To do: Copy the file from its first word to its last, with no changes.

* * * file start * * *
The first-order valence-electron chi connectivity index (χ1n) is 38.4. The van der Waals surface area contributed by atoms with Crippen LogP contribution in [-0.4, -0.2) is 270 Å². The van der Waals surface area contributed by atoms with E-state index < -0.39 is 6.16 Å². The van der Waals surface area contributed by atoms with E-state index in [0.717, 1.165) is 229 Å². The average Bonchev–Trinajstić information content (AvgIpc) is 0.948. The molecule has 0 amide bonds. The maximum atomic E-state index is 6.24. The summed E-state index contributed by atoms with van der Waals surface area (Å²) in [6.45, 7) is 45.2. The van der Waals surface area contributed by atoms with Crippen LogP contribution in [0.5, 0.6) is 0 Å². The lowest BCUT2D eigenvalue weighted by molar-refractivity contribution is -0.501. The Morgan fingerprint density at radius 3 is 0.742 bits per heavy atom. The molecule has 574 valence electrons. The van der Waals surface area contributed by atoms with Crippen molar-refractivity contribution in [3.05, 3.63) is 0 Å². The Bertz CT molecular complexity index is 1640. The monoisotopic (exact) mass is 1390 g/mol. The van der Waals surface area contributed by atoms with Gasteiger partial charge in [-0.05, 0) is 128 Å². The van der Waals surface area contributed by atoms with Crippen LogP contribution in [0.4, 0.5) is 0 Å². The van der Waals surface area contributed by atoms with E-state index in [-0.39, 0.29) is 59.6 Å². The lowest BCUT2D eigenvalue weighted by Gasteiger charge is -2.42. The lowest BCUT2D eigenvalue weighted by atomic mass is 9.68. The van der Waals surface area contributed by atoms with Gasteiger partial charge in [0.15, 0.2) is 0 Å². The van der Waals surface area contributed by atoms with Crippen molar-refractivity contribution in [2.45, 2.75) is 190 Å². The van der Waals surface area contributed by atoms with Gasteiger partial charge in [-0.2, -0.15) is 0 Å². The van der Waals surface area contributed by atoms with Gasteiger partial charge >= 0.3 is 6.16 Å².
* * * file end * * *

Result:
The first-order valence-electron chi connectivity index (χ1n) is 38.4. The van der Waals surface area contributed by atoms with Crippen LogP contribution in [-0.4, -0.2) is 270 Å². The van der Waals surface area contributed by atoms with E-state index < -0.39 is 6.16 Å². The van der Waals surface area contributed by atoms with E-state index in [0.717, 1.165) is 229 Å². The average Bonchev–Trinajstić information content (AvgIpc) is 0.948. The molecule has 0 amide bonds. The maximum atomic E-state index is 6.24. The summed E-state index contributed by atoms with van der Waals surface area (Å²) in [6.45, 7) is 45.2. The van der Waals surface area contributed by atoms with Crippen LogP contribution in [0.5, 0.6) is 0 Å². The lowest BCUT2D eigenvalue weighted by molar-refractivity contribution is -0.501. The Morgan fingerprint density at radius 3 is 0.742 bits per heavy atom. The molecule has 574 valence electrons. The van der Waals surface area contributed by atoms with Crippen molar-refractivity contribution in [3.05, 3.63) is 0 Å². The Bertz CT molecular complexity index is 1640. The monoisotopic (exact) mass is 1390 g/mol. The van der Waals surface area contributed by atoms with Gasteiger partial charge in [-0.05, 0) is 128 Å². The van der Waals surface area contributed by atoms with Crippen LogP contribution in [0.4, 0.5) is 0 Å². The van der Waals surface area contributed by atoms with E-state index in [-0.39, 0.29) is 59.6 Å². The lowest BCUT2D eigenvalue weighted by Gasteiger charge is -2.42. The lowest BCUT2D eigenvalue weighted by atomic mass is 9.68. The van der Waals surface area contributed by atoms with Gasteiger partial charge in [0.15, 0.2) is 0 Å². The van der Waals surface area contributed by atoms with Crippen molar-refractivity contribution in [2.45, 2.75) is 190 Å². The van der Waals surface area contributed by atoms with Gasteiger partial charge in [-0.2, -0.15) is 0 Å². The van der Waals surface area contributed by atoms with Gasteiger partial charge >= 0.3 is 6.16 Å².